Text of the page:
We are drawn to Jesus because of His divine love and His human nature. Knowing our weakness, He taught in parables to make His message clear. His immediate audience knew exactly what He was talking about.

 

We are sometimes removed from the subject of the parables. Not all farm. Not all have raised a sheep or cared for a fig tree. The difficulties in the Word of God are ours. God is perfectly clear in teaching every doctrine, always in many different forms. When we have a problem with a passage, it is an opportunity to study the Word more carefully.

 

Experience teaches us that we soon lose our trust in the Word when trials come our way. Everyone who has a chance to teach children will benefit from their great faith in Jesus and Godís Word. We should listen to the parables with child-like faith.

 

The Shortest Parable

 


Matthew 13:33 Another parable spake he unto them; The kingdom of heaven is like unto leaven, which a woman took, and hid in three measures of meal, till the whole was leavened.

 


Count the words in the parable itself. The comparison is made in 24 words!

 

Definitions:

1.     The Kingdom of heaven, or Kingdom of God, exists wherever God rules, in the heart of every believer.

2.     Leaven is yeast, a plant that grows by budding when it feeds on dough. The woman did not use the fast-working yeast we buy in stores but slow-acting sourdough.

3.     Three measures of meal equal a bushel of flour. The amount of dough is very large and yet the leaven leavens the entire lump. (In Greek the noun leaven is also used in a verb form, just like the KJV.)

 

Class projects:

A.    Ask the class about baking bread and kneading the dough.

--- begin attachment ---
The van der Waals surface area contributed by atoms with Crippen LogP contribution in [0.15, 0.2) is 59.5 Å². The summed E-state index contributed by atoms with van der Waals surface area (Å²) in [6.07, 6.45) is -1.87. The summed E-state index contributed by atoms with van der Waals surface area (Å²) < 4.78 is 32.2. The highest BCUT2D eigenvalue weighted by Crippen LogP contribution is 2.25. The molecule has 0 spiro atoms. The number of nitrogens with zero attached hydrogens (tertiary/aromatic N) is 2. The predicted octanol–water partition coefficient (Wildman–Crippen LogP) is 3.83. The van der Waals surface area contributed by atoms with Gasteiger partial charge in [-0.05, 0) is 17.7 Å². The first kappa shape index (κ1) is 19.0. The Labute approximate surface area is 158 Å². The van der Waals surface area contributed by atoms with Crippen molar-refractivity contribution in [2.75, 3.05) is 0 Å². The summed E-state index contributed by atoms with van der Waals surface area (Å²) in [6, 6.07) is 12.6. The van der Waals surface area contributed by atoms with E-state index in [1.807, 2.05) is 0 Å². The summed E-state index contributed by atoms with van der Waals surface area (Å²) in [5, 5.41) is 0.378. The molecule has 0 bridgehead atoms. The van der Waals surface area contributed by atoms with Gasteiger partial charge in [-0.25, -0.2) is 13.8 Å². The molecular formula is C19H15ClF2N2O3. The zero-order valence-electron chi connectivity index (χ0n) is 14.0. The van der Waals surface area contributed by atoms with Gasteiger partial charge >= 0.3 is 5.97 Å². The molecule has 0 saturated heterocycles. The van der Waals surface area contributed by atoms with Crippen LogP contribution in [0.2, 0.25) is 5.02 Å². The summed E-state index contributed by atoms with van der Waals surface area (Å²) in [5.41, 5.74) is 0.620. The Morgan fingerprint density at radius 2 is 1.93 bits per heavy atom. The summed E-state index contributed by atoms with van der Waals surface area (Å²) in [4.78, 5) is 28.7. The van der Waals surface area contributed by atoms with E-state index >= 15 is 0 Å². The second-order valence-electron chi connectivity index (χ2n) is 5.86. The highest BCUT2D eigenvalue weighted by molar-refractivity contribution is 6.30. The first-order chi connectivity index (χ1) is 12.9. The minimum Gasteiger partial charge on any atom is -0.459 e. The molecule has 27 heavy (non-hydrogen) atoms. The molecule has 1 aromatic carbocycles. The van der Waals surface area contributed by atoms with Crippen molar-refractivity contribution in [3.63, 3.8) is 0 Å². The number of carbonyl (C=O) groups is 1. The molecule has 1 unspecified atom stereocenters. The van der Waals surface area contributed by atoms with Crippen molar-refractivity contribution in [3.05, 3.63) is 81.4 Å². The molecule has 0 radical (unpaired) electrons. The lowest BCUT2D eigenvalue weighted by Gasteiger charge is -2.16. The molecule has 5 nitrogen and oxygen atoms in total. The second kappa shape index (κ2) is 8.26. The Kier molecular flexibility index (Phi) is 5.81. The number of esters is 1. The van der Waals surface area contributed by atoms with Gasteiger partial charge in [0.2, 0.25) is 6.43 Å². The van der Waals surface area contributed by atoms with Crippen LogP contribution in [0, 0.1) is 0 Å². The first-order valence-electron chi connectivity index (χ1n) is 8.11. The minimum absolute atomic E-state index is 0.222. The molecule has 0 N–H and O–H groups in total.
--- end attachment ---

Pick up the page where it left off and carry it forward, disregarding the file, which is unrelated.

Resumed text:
B.    Bring yeast, flour, sugar, and warm water to class. Dissolve the yeast in water and mix with the flour and sugar. Let the students stir it. Kneading it can be very messy but fun and therapeutic. If there is time, let everyone knead dough until it is springy and starting to rise. Cut the dough with a sharp knife and show the bubbles of carbon dioxide caused by yeast.

C.    Get a recipe for making sourdough and make a sourdough recipe during the week. Bring some sourdough to class and discuss how slowly it works compared to modern packaged yeast.

D.    Draw a picture or poster of a woman kneading a huge ball of soughdough. Look for pictures of women in primitive cultures .

 

Explanation of the Parable

 

The Holy Spirit works through the Gospel to influence every aspect of our lives. The leaven is the Gospel at work in our lives. (The woman is not the Holy Spirit. We are not supposed to find a parallel to every detail of the parable.) The dough can be seen as the individual life of the believer. The Gospel message of forgiveness has the divine power to make us gradually more forgiving, loving, patient, courageous, and considerate.

 

The huge amount of dough can also be seen as the Gospel working in the world. See Genesis 18:6; Judges 6:19; 1 Samuel 1:24. God uses the Word alone (preached, taught, or in the Sacraments) to distribute the leaven of forgiveness. God never works apart from the Word.